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National Nutrition Month

March 01, 2018



There are so many food options out there. It can be difficult to make the hard but healthier decision and avoid unhealthy foods. A diet that contains too many unhealthy foods can lead to many consequences, such as diseases such as diabetes and heart diseases.


Eating healthy is easier than you may think. In fact, there are a few simple steps that you can take to improve your diet. The most important way to make your diet better is to lower the amount of calories you eat. Additionally, you should try to eat more vegetables, fruits, whole grains, lean meats, and foods that contain calcium while avoiding foods that are high in fat, sugar, and salt.


The Academy of Nutrition and Dietetics and the United States Department of Agriculture recognize March as National Nutrition Month.


  • VARY YOUR VEGGIES AND FOCUS ON FRUIT. Fruits and vegetables are an important part of a healthy diet and they can help you reduce the risk of developing some diseases , such as heart disease, heart attack, and stroke. Vegetables and fruit contain many essential nutrients and are usually lower in calories than other foods.


  • MAKE HALF OF YOUR GRAINS WHOLE. Whole grains are healthier than refined grains and can help lower the risk of some diseases. Try inserting some whole grains into your diet. For example, eat whole wheat bread instead of white bread, brown rice instead of white rice, or whole wheat pasta.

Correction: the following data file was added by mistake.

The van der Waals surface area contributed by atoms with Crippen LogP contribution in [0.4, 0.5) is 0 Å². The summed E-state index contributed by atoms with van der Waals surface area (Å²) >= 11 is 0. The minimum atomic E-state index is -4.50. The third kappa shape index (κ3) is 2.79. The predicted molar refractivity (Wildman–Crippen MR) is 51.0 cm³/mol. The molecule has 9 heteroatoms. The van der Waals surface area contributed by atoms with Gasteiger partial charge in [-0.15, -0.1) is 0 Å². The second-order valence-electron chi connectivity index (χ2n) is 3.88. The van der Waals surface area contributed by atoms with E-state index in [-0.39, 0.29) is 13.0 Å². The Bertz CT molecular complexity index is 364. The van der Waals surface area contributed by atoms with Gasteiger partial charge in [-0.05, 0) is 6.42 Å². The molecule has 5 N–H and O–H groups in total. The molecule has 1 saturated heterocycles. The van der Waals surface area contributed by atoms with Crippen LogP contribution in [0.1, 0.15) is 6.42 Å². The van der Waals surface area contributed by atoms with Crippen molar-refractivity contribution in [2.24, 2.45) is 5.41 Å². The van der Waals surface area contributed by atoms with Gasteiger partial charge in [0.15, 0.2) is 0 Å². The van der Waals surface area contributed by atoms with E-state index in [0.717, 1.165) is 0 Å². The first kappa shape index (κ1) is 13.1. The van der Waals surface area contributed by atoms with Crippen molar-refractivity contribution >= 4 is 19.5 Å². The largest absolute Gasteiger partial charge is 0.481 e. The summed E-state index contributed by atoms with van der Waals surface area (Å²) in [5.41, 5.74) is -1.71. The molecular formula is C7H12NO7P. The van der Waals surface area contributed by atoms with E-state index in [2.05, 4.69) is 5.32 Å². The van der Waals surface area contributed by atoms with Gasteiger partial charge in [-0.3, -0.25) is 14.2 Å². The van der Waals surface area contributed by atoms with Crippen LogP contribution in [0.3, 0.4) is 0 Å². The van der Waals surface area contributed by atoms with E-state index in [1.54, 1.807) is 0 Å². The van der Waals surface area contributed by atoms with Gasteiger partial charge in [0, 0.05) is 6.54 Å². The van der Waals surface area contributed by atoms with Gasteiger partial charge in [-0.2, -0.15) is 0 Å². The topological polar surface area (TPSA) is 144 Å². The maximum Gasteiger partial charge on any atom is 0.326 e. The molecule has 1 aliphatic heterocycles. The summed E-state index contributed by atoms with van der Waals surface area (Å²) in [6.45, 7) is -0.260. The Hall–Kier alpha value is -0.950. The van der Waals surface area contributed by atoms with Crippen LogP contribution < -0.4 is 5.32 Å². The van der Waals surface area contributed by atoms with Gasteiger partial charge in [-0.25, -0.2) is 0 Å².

• GO LEAN WITH PROTEIN. Try to choose the leanest cuts of meat and remove all visible fat from the meat before cooking it. Lean meat is healthier and contains fewer calories than meat that has more fat.


  • CHOOSE CALCIUM RICH FOODS. These include dairy products (cheese, yogurt, milk), leafy green vegetables, sardines, fortified cereals, fortified orange juice, fortified soy milk, and enriched grains and breads. Calcium helps with bone health, heart function, and muscle function.


  • CUT BACK ON FOODS HIGH IN FAT, SUGAR, AND SALT. Try to avoid sweets, desserts, sugary drinks, fatty meats, and other foods that are high in fat, sugar, and salt. These foods can be eaten occasionally, but not every day. Look for alternatives that are “low fat” or “sugar-free” or “low sodium.”


For more information contact the Manalapan Township Health Department:

Monday-Friday, 8:30 a.m. – 4:30 p.m.

Manalapan Town Hall
120 Route 522 & Taylors Mills Road, Manalapan, NJ  07726

Phone: (732) 446-8345
Fax: (732) 446-1576

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